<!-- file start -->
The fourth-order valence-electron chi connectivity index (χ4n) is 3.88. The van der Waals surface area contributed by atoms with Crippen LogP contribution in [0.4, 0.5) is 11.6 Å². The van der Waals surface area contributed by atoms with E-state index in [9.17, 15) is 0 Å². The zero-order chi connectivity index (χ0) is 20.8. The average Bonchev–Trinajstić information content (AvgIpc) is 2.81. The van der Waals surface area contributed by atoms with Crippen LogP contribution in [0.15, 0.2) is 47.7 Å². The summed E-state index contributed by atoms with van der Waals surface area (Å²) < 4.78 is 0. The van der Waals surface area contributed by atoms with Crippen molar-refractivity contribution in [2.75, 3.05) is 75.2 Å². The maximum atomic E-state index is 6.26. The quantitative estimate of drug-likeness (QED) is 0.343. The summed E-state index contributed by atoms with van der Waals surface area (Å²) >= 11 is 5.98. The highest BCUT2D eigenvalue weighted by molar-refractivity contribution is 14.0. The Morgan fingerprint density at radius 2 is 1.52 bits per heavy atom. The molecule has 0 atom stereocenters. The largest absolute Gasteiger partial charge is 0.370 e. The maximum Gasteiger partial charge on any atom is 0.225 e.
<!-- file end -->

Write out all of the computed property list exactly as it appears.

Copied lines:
The fourth-order valence-electron chi connectivity index (χ4n) is 3.88. The van der Waals surface area contributed by atoms with Crippen LogP contribution in [0.4, 0.5) is 11.6 Å². The van der Waals surface area contributed by atoms with E-state index in [9.17, 15) is 0 Å². The zero-order chi connectivity index (χ0) is 20.8. The average Bonchev–Trinajstić information content (AvgIpc) is 2.81. The van der Waals surface area contributed by atoms with Crippen LogP contribution in [0.15, 0.2) is 47.7 Å². The summed E-state index contributed by atoms with van der Waals surface area (Å²) < 4.78 is 0. The van der Waals surface area contributed by atoms with Crippen molar-refractivity contribution in [2.75, 3.05) is 75.2 Å². The maximum atomic E-state index is 6.26. The quantitative estimate of drug-likeness (QED) is 0.343. The summed E-state index contributed by atoms with van der Waals surface area (Å²) >= 11 is 5.98. The highest BCUT2D eigenvalue weighted by molar-refractivity contribution is 14.0. The Morgan fingerprint density at radius 2 is 1.52 bits per heavy atom. The molecule has 0 atom stereocenters. The largest absolute Gasteiger partial charge is 0.370 e. The maximum Gasteiger partial charge on any atom is 0.225 e.